Populus          CON 34%, LAB 37%, LDEM 9%, UKIP 12%

Ashcroft         CON 32%,(+5) LAB 36%,(+2) LDEM 7%(-4),  UKIP 14%(-1)

ICM/Guardian CON 34%(+3), LAB 33%(+1), LDEM 12%(+2), UKIP 9%(-7)


YouGov/Sunday Times           CON 33%, LAB 38%, LDEM 9%, UKIP 12%.

Scottish referendum

ICM/Scotland on Sunday          YES 34%(-2), NO 45%(+2). Without don’t knows, it becomes YES 43(-2), NO 57%(+2).


This Almanac intends breaking up for the summer apart from some additions to the constituency profiles. Although I shall be working on a documentary for the BBC, so rest for the wicked. 




Out with the old

David-Jones-Bio-pic4After only two years in the job David Jones has been given the boot from his job as Secretary of State for Wales. A move widely welcomed by the politicians in Cardiff Bay.

Now it might be expected that the Welsh Government would welcome his departure, after all they are opponents from two very different political parties.

But the majority of Conservative Assembly members are even more cock-a-hoop that Jones has been shown the exit door by Cameron.

The two Jones’s were at loggerheads on a range of issues, most tied to the well-known antipathy that Tory Jones had to the whole devolution project. Their disagreements were all based on policy.  Labour Jones felt that Tory Jones’s default position was to stop as many powers coming down to Wales as he could.

One of the ironies of politics is that it’s his name that will forever associated with the Wales bill that gives tax and borrowing powers to the Assembly. In truth it was his predecessor Cheryl Gillan that set up the Silk Commission. The Commission  reported back on Jones’s watch and he had little choice but to see it enacted.

The relationship between most of the Tories in the Bay and David Jones was a much more vitriolic affair, as most rows by members of the same family often are.

It was in many ways personal rather than political. Both Jones and Davies saw themselves as top Tory dogs in Wales.

Andrew RT Davies described himself as leader of the Welsh Conservatives with Jones putting it about that he was simply the Leader of the Conservative group in the Assembly. Trivial, yes, but never underestimate the ego of a politician.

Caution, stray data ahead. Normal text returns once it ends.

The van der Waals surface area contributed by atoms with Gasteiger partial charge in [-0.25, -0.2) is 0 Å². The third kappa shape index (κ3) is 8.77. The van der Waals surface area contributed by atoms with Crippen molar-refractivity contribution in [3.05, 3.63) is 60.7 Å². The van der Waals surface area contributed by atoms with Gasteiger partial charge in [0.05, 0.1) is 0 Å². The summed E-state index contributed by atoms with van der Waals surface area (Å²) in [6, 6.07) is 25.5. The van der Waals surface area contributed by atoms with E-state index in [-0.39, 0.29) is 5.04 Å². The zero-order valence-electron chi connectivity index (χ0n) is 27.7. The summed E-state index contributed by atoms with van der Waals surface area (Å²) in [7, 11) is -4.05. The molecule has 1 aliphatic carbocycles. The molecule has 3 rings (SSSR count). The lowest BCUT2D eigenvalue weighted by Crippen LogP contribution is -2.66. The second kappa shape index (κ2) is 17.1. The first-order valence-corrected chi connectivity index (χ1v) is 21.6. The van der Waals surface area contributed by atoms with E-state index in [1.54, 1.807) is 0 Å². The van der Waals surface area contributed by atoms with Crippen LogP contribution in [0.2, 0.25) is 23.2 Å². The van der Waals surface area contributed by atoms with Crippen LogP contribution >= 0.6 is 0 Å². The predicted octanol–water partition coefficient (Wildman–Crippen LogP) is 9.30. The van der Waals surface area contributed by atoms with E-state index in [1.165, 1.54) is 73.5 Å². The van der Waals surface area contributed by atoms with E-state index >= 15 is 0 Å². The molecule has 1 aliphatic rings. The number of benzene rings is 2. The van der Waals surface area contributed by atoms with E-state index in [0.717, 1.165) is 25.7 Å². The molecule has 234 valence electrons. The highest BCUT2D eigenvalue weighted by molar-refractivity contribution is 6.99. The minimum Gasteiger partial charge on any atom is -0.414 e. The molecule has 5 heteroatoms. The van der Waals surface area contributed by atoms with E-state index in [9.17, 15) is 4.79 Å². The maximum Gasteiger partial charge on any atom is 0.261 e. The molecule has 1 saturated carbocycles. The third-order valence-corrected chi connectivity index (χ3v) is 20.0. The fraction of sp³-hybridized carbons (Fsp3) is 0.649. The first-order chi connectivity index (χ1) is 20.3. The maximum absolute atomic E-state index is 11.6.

But there was one major policy difference between the two, and that was on income tax powers.

The Welsh Conservatives under Andrew RT Davies wanted to reduce the rate of income tax to high earners. A policy he launched with much gusto in the Wales’s Millennium centre. Indeed it was the way to regenerate the Welsh economy, and also he hoped regenerate the Tory prospects in future elections.

Attracting high earning businessmen and women to Wales apparently would be a tonic to the economy. Ok not the panacea that many would go for, but it was a Tory Made in Wales policy.  The Conservative Assembly Members were deeply attached to the proposals.

But this keynote policy that was scuppered, stopped dead in its tracks, by none other than the Secretary of State.

Jones was  of the view that devolved income tax powers should be an all or nothing affair. The Assembly could lower, or increase, income tax as a whole, not play around with various bands. Knowing full well, that it was highly unlikely that any government in the Bay would do either.

Indeed so toxic was the issue that Andrew RT Davies lost five from his front-bench team for agreeing with David Jones and voting accordingly.  A real low point for the Conservatives in the bay and the finger firmly pointed at David Jones for mischief making

Gone but not missed will be the epitaph to David Jones’s by politicians in Cardiff Bay, if they’re honest. Of course, they’re not, so look out for kind but insincere words been said.

Messrs Crabb and Cairns may personally pleased with their elevation, but none more pleased than the leader of the Opposition of the National Assembly


An exciting week in Welsh politics

Week 14 June to 20 June


Oh how a week’s a long time in politics. For it was only last week the Almanac carried the story that despite Alun Davies the environment minister breaking guidelines on how a minister should act the First Minister Carwyn Jones decided not to sack him. And now Davies has gone.  The reason he was sacked, trying to find out about the farm subsidy payments given to opposition AMs with farming interests. Davies lost his environment post after it emerged that he had repeatedly asked civil servants for details of opposition AMs’ subsidies, despite being told the information was private and not publically available. This left Mr Jones with little choice but to sack him. (see